It came to my attention the other day (as if I could have been missing it, but whatever) that I have an absolutely ginormous Steam backlog. Humble Bundles, summer sales, and things generally going for cheap has led me to have a huge library of games I’ve never even installed, let alone spent any time playing. I mean, some of them I actually can’t play because I have nowhere near sufficient hardware to do so, but whatever. I’ve decided that it’s high time that I did something about this.
My bright idea for dealing with this problem is a new feature I’m calling ‘Roughly An Hour Reviews’. It’s pretty much what it sounds like: I pick a game out of my Steam backlog, install it, boot it up and spend about an hour playing it. By the time I’m done, I’ve got a decent little first impression of whether it’s something I’m likely to want to keep playing – and as an added bonus, I can use that first impression to create something I’ve not done very much of up to now: a proper game review. Well, one based on a very brief first interaction with the game, but still. Actually, there’s a point: I’m not going to be able to go into much detail about late-game stuff, or give you the full background on the developers’ story and so on, so please do treat this just as a snippet of what the game has to offer rather than a full-on review as we know ’em.
My first selection is a nifty little title by the name of Ninja Pizza Girl, which just from the opening screen seems to be living up to its moniker by successfully being a game about a ninja pizza girl.
You’ll notice there’s a dedicated ‘speedrun’ option, which is pretty cool, but I figured I’d stick with ‘story’ mode for a first look. I didn’t really know anything about this game before booting it up, but I think it’s turned out to be roughly what I was expecting: a sort of side-scrolling Mirror’s Edge-like semi-parkour thing.
Controls are simple: just run left and right, jump and crouch (or slide or roll), so there isn’t all that much for me to say about actually picking up and playing the game. It’s certainly nicely done for such a simple concept (as it sort of has to be, really – think Bake Off, where bakers who go with simple recipes really do need to get everything right, since they can’t hide behind flair), but we’ll get to that in a minute.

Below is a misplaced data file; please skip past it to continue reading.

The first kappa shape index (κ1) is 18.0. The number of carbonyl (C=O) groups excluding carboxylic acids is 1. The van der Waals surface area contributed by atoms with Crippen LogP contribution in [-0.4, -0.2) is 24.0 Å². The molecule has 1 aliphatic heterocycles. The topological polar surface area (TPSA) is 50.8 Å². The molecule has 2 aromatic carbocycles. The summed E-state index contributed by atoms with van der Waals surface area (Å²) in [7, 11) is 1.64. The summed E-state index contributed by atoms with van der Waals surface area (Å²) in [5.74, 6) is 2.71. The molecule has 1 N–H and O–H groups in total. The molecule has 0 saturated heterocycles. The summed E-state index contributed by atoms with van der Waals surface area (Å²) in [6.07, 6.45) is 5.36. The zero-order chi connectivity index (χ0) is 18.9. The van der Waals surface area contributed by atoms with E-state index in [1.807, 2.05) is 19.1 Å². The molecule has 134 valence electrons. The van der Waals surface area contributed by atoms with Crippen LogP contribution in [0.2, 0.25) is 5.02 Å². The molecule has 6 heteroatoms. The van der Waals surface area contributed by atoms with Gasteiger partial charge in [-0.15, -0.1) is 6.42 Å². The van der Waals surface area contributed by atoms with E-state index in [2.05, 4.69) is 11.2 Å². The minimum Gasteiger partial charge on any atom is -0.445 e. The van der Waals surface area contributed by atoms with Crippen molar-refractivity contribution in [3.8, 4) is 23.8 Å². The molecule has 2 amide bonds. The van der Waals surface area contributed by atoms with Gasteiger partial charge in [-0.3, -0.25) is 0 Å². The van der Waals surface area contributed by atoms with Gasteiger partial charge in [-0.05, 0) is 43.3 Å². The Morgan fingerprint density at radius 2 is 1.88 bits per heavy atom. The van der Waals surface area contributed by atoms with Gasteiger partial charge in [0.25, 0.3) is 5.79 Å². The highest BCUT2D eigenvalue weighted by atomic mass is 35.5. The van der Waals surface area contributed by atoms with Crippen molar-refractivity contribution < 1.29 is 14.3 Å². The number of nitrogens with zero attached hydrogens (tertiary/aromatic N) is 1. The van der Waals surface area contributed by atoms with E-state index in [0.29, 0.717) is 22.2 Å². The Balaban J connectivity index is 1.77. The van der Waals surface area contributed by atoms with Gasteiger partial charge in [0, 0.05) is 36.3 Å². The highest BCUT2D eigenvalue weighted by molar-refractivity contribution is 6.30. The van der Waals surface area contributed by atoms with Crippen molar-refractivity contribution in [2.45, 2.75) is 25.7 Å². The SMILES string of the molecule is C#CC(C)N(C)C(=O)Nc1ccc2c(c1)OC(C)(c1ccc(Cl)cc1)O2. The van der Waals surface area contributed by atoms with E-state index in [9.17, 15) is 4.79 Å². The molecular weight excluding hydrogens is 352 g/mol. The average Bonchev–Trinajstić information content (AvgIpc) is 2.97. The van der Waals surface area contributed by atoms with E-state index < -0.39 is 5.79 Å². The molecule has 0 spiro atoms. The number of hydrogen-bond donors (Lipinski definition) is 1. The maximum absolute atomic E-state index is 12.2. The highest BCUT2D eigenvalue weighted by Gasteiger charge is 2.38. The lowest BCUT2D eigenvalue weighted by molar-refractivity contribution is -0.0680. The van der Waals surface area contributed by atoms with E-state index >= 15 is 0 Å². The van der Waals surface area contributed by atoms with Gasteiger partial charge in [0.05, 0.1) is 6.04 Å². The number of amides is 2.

The story begins with Gemma (our character, the eponymous Ninja Pizza Girl) working her delivery job at the family shop, with the only real plot given before mission number one being ‘we need to deliver this pizza pretty quickly so you should probably go fast’. Fine by me!
Running through the stage, I find that it’s actually really satisfying just moving and jumping and whatnot: there are enough slightly alternative pathways to find that you do actually feel you’re making an impact on Gemma’s ability to deliver delicious pizza. She does roll when falling from a height, which surely ought to destroy the pizza, but I guess that would be an annoying mechanic; the only other game I’ve delivered pizza in would be Spider-Man 2 (I’ve only just learned from looking for videos of it that there are speedruns in a category called Pizza%, which is awesome), and it was quite annoying in that game that you couldn’t do certain things for fear of smushing the delicious pizza. Come to think of it, this is sort of like an entire game built out of that one minigame. It was famous in its day for its excellent music, and I’ve got to say that one of the highlights of Ninja Pizza Girl is its music too.